Undergraduate student veterans at Georgetown receive far less in education benefits than veterans at neighboring institutions like George Washington University and peer institutions like Dartmouth College and University of Pennsylvania, according to figures from the Department of Veterans Affairs. The disparity results partly from the structure of the post-September 11 GI Bill, and partly from recent decisions made by university administrators about Georgetown’s contribution to the Yellow Ribbon program.
Under the new GI Bill that went into effect on August 1, 2009, the Department for Veterans Affairs provides a basic education benefit equal to the highest public university tuition and fees rate in the state where the veteran attends college. Tuition and fees at the University of the District of Columbia were $6,000 for the 2009-2010 school year.
The new GI Bill also created the Yellow Ribbon Program, matching veteran education benefits provided by universities and colleges with VA funds.
Georgetown University announced its participation in the Yellow Ribbon Program this past June and established a $1,000 benefit for undergraduate veterans. When matched by the VA and paired with the basic education benefit, student veterans at Georgetown receive about $8,000 toward tuition and fees – a small sum compared to the benefits veterans receive at other schools.
Alan Ardelean, a student veteran who served in Africa and is currently the co-chair of the University Military Association at Georgetown, says that the new bill is insufficient.
“The benefits we receive are good, but it doesn’t go far enough,” he said. “This new post-9/11 GI Bill doesn’t cut it.”
Many other schools have signed onto the Yellow Ribbon Program, offering benefits that dwarf Georgetown’s $1,000 commitment. Neighboring George Washington and American Universities provide $18,000 and $13,782 to veterans respectively.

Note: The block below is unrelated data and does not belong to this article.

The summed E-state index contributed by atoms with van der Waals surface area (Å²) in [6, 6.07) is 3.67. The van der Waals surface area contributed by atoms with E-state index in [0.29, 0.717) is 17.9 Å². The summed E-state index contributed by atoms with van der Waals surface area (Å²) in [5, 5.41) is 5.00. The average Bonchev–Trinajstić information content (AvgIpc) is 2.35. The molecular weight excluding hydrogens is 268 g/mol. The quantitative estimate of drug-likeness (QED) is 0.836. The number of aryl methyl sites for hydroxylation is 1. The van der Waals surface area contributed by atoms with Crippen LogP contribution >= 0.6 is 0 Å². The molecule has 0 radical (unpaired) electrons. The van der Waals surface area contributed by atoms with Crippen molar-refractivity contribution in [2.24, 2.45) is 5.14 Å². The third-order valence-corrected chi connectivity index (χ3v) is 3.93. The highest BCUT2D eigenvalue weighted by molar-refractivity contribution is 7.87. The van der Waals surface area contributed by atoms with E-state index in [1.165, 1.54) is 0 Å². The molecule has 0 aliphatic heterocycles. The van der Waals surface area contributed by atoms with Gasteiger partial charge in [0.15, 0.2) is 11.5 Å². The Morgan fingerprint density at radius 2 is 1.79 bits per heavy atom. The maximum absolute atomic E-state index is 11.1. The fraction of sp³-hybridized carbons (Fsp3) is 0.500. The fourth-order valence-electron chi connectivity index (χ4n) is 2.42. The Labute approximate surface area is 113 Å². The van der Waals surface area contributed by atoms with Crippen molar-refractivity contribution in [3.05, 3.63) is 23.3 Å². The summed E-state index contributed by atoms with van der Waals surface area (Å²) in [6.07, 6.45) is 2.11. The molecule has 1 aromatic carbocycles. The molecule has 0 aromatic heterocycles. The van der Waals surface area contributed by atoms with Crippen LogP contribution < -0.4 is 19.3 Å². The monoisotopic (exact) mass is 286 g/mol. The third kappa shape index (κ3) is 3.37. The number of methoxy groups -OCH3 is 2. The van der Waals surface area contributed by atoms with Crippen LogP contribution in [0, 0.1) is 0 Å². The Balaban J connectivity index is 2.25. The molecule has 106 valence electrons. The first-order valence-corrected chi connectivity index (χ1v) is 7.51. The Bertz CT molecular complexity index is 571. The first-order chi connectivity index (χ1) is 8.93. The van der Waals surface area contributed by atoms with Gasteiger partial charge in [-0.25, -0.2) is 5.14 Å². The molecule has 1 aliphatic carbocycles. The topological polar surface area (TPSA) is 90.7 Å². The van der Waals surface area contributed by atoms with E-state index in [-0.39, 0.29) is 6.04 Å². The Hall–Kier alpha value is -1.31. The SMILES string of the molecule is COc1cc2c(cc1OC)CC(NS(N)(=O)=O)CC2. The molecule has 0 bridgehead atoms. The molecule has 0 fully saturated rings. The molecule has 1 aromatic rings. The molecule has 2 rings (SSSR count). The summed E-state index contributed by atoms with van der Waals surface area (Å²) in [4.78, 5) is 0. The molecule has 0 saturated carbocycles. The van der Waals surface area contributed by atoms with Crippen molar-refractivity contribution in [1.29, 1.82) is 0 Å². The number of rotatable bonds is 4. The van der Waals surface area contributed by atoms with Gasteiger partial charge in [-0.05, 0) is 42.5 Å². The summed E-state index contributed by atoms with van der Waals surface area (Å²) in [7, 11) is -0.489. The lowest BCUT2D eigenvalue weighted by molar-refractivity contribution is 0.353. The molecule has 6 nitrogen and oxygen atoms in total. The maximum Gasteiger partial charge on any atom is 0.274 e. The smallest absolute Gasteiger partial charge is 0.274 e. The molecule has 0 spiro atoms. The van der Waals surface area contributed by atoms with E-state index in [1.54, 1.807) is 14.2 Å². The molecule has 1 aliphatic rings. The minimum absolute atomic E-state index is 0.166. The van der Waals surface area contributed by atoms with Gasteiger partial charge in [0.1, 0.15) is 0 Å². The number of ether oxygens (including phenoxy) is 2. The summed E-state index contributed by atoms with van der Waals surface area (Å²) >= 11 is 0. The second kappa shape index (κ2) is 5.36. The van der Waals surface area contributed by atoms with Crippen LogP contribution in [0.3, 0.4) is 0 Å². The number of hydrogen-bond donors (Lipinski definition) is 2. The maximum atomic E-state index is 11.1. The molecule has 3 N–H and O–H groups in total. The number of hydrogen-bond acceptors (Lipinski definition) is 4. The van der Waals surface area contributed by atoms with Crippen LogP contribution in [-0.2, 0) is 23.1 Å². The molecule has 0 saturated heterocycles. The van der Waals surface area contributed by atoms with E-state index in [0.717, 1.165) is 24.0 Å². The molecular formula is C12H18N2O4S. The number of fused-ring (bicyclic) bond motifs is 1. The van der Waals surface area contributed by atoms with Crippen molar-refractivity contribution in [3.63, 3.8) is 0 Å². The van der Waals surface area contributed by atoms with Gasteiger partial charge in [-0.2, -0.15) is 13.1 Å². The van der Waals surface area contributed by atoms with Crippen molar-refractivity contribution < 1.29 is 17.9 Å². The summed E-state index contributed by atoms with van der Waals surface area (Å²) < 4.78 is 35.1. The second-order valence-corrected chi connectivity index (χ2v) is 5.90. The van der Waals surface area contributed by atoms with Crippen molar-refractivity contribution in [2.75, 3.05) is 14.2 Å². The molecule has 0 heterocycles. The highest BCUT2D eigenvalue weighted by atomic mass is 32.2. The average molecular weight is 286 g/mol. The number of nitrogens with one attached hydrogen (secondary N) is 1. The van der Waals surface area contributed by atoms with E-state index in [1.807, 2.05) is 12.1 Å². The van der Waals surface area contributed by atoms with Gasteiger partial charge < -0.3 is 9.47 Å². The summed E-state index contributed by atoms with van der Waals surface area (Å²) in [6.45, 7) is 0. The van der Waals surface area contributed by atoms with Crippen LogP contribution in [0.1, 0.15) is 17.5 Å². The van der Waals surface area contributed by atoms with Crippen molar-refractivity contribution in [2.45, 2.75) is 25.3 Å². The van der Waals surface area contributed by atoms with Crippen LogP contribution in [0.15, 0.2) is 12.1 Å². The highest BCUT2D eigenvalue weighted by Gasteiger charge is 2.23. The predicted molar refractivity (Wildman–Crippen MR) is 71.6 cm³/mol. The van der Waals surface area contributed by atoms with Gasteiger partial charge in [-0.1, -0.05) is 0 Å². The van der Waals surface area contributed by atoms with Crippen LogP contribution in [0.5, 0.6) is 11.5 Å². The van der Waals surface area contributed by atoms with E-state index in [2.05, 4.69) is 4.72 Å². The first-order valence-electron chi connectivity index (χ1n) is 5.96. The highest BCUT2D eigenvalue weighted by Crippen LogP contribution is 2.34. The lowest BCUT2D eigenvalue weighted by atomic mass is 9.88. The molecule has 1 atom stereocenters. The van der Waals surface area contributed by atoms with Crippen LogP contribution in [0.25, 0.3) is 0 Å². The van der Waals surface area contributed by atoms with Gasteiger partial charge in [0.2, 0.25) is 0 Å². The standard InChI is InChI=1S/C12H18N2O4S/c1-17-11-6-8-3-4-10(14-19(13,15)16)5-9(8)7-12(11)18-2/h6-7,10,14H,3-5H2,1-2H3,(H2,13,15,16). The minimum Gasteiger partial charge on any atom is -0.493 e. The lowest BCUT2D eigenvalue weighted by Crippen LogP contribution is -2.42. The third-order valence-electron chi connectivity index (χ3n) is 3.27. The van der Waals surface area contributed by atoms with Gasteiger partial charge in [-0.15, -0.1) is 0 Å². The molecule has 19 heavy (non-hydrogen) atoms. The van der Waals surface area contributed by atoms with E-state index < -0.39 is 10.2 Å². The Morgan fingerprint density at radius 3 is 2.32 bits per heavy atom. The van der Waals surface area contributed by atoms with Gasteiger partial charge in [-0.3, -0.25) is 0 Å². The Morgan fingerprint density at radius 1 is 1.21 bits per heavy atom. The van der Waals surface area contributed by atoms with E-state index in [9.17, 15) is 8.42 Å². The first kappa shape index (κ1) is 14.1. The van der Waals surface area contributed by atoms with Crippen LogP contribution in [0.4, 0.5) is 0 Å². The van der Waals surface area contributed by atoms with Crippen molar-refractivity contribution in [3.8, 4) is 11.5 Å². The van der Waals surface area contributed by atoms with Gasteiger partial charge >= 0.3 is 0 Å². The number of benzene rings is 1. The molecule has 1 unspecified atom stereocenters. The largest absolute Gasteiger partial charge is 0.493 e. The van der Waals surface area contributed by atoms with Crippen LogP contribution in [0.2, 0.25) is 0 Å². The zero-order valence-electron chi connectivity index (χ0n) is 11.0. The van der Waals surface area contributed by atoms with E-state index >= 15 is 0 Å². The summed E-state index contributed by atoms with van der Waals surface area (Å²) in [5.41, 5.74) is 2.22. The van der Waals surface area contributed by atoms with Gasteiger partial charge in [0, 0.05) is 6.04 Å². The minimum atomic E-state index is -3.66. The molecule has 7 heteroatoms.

D. Scott Heath, the assistant registrar for Veterans Affairs at Georgetown, said that after the university made the decision to provide the benefit to every veteran who chose to enroll, Georgetown was then constrained in how much it could offer, since it didn’t know how many veterans would enroll.
“We were working with a limited pool of money … and because we were offering an unlimited number we had to set a lower dollar amount,” Heath said.
Heath also pointed out that Georgetown already provides need-based financial assistance. Furthermore, roughly 80 percent of the veterans at Georgetown attend the School of Continuing Studies or the Graduate School so administrators chose to offer more Yellow Ribbon Benefits to those students.
Peter Nesbitt (SFS `11), who served in Korea, was worried that the veterans’ benefits wouldn’t cover his Georgetown expenses.
“It was somewhat of a nerve racking summer, like, will I even be able to go this fall? Should I start applying to different places?” Nesbitt said.
It worked out for Nesbitt because Georgetown’s financial aid package covered the costs that his veterans’ benefits didn’t. But he wonders if other veterans, unaware of how much financial aid they can receive from Georgetown, will be more attracted to other schools.
“People are going to choose where to go based on a combination of where is the best school I can get into, and at the same time, which school is going to give me the most money upfront,” he said. “That is going to impact veterans’ decisions.”
Heath said that the Yellow Ribbon Benefit will be reevaluated every year. He hopes that Georgetown’s contribution will increase in the future. The panel that set the benefit this past year included no student veterans, but Heath expects the committee to have student veteran representation when it meets again this spring.